Leica D-LUX 7........4.5/5 Nov 2018 1,195 i
 
Leica C-LUX....4.5/5..4/5 Jun 2018 1,049 i
 
Leica V-LUX Typ 114........5/5 Sep 2014 1,349i
 
Panasonic FZ2500+82/1004.5/54.5/55/5 Sep 2016 1,199 i
 
Sony RX100 VI+ +83/1004/5..4.5/5 Jun 2018 1,199i
Notes: (+ +) highly recommended; (+) recommended; (o) reviewed; (..) not available.

Care should be taken when interpreting the review scores above, though. The ratings are only valid when referring to cameras in the same category and of the same age. Hence, a score should always be seen in the context of the camera's market launch date and its price, and comparing ratings of very distinct cameras or ones that are far apart in terms of their release date have little meaning. Also, please note that some of the review sites have changed their methodology and reporting over time.

Canon T7i:
Check Ebay offers
Leica V-LUX 5:
Check Amazon price

Other camera comparisons

Did this review help to inform your camera decision process? If you would like to see a different side-by-side camera review, just make a corresponding selection in the search boxes below. As an alternative, you can also directly jump to any one of the listed comparisons that were previously generated by the CAM-parator tool.

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    Specifications: Canon T7i vs Leica V-LUX 5

    Below is a side-by-side comparison of the specs of the two cameras to facilitate a quick review of their differences and common features.

    Camera Specifications
    Camera Model Canon T7i Leica V-LUX 5
    Camera Type Digital single lens reflex Fixed lens compact camera
    Camera Lens Canon EF mount lenses 25-400mm f/2.8-4.0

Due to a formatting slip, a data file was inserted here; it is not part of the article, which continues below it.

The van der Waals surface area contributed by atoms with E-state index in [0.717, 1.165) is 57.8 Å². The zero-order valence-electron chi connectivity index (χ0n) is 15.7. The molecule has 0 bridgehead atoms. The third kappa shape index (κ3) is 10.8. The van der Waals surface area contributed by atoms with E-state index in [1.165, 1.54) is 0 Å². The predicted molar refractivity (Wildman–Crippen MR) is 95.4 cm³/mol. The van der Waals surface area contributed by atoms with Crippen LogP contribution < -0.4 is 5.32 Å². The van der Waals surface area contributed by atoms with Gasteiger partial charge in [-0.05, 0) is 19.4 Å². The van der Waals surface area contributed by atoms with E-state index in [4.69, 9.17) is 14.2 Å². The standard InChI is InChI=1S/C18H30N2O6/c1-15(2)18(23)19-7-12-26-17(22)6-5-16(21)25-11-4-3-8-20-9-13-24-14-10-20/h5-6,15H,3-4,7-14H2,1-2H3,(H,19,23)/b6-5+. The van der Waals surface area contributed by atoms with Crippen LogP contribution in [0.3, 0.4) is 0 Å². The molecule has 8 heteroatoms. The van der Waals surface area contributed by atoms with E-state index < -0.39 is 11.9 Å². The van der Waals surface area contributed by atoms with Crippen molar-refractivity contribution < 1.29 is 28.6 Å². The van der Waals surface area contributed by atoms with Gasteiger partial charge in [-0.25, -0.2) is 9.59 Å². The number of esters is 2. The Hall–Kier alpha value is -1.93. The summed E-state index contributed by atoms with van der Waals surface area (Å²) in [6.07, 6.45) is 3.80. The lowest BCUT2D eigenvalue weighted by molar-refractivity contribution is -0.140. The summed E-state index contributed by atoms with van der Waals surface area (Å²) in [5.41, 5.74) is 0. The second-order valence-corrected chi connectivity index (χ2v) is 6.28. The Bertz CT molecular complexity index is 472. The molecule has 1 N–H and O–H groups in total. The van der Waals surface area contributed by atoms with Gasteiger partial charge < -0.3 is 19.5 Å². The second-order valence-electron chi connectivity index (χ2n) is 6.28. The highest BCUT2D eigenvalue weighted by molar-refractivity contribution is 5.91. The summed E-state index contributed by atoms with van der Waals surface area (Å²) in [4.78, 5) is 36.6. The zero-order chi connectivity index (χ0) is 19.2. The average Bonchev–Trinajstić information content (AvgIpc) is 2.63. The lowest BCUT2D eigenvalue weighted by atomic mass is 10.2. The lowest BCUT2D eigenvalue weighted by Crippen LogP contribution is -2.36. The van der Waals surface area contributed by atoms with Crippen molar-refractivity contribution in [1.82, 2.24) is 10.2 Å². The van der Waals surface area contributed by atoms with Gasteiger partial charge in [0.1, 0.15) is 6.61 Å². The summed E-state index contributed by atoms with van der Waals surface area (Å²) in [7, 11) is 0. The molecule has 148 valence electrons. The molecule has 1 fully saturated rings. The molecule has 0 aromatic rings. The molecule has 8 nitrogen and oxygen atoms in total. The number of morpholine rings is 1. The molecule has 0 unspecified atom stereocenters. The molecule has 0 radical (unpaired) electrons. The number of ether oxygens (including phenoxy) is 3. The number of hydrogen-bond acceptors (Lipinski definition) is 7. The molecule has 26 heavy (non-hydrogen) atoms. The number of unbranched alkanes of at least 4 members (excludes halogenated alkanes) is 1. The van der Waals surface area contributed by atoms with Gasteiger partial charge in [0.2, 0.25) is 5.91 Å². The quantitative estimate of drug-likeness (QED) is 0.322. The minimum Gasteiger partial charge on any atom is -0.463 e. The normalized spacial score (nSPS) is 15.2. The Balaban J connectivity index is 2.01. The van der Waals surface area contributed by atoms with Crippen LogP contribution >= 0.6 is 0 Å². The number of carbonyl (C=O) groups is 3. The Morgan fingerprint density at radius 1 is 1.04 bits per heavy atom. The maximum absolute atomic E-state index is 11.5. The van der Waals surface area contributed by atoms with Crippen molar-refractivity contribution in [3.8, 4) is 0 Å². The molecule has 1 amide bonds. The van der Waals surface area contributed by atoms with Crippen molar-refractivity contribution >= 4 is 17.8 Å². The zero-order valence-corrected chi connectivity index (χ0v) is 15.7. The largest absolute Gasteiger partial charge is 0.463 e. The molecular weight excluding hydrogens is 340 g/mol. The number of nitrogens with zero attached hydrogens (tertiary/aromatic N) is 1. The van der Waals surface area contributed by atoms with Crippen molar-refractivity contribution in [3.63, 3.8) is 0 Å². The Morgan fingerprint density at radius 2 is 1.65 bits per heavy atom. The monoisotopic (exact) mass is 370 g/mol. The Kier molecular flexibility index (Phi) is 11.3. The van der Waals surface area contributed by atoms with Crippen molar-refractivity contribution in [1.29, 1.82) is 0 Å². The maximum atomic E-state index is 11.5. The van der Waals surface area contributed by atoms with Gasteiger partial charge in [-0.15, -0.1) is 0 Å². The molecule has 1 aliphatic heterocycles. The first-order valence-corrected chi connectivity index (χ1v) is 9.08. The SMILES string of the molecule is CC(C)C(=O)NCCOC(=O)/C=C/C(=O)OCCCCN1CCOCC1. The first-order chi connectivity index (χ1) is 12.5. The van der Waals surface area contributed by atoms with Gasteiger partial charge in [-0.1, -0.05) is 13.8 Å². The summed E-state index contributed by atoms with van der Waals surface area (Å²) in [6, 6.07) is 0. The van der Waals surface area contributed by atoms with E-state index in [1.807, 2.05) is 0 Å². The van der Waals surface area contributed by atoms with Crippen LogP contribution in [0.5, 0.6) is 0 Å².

Launch Date February 2017 July 2019
    Launch Price USD 749 USD 1,249
    Sensor Specs Canon T7i Leica V-LUX 5
    Sensor Technology CMOS BSI-CMOS
    Sensor Format APS-C Sensor 1" Sensor
    Sensor Size 22.3 x 14.9 mm 13.2 x 8.8 mm
    Sensor Area 332.27 mm2 116.16 mm2
    Sensor Diagonal 26.8 mm 15.9 mm
    Crop Factor 1.6x 2.7x
    Sensor Resolution 24 Megapixels 20 Megapixels
    Image Resolution 6000 x 4000 pixels 5472 x 3648 pixels
    Pixel Pitch 3.72 μm 2.41 μm
    Pixel Density 7.22 MP/cm2 17.18 MP/cm2
    Moiré control Anti-Alias filter Anti-Alias filter
    Movie Capability 1080/60p Video 4K/30p Video
    ISO Setting 100 - 25,600 ISO 125 - 12,800 ISO
    ISO Boost 100 - 51,200 ISO 80 - 25,600 ISO
    Screen Specs Canon T7i Leica V-LUX 5
    Viewfinder Type Optical viewfinder Electronic viewfinder
    Viewfinder Field of View 95% 100%
    Viewfinder Magnification 0.51x 0.70x
    Viewfinder Resolution 2360k dots
    LCD Framing Live View Live View
    Rear LCD Size 3.0inch 3.0inch
    LCD Resolution 1040k dots 1240k dots
    LCD Attachment Swivel screen Swivel screen
    Touch Input Touchscreen Touchscreen
    Shooting Specs Canon T7i Leica V-LUX 5
    Focus System Phase-detect AF Contrast-detect AF
    Manual Focusing Aidno Peaking FeatureFocus Peaking
    Max Shutter Speed (mechanical) 1/4000s 1/4000s
    Continuous Shooting 6 shutter flaps/s 12 shutter flaps/s
    Electronic Shutterno E-Shutterup to 1/16000s
    Time-Lapse Photographyno IntervalometerIntervalometer built-in
    Fill Flash Build-in Flash Build-in Flash
    Storage Medium SDXC cards SDXC cards
    Second Storage Option Single card slot Single card slot
    UHS card support UHS-I UHS-I
    Connectivity Specs Canon T7i Leica V-LUX 5
    External Flash Hotshoe Hotshoe
    USB Connector USB 2.0 USB 2.0
    HDMI Port mini HDMI micro HDMI
    Microphone Port External MIC port no MIC socket
    Wifi Support Wifi built-in Wifi built-in
    Near-Field Communication NFC built-in no NFC
    Bluetooth Support Bluetooth built-in Bluetooth built-in
    Body Specs Canon T7i Leica V-LUX 5
    Battery Type LP-E17 BP-DC12
    Battery Life (CIPA)600 shots per charge350 shots per charge
    In-Camera Charging no USB charging USB charging
    Body Dimensions 131 x 100 x 76 mm
    (5.2 x 3.9 x 3.0 in)
    136 x 97 x 131 mm
    (5.4 x 3.8 x 5.2 in)
    Camera Weight 532 g (18.8 oz) 812 g (28.6 oz)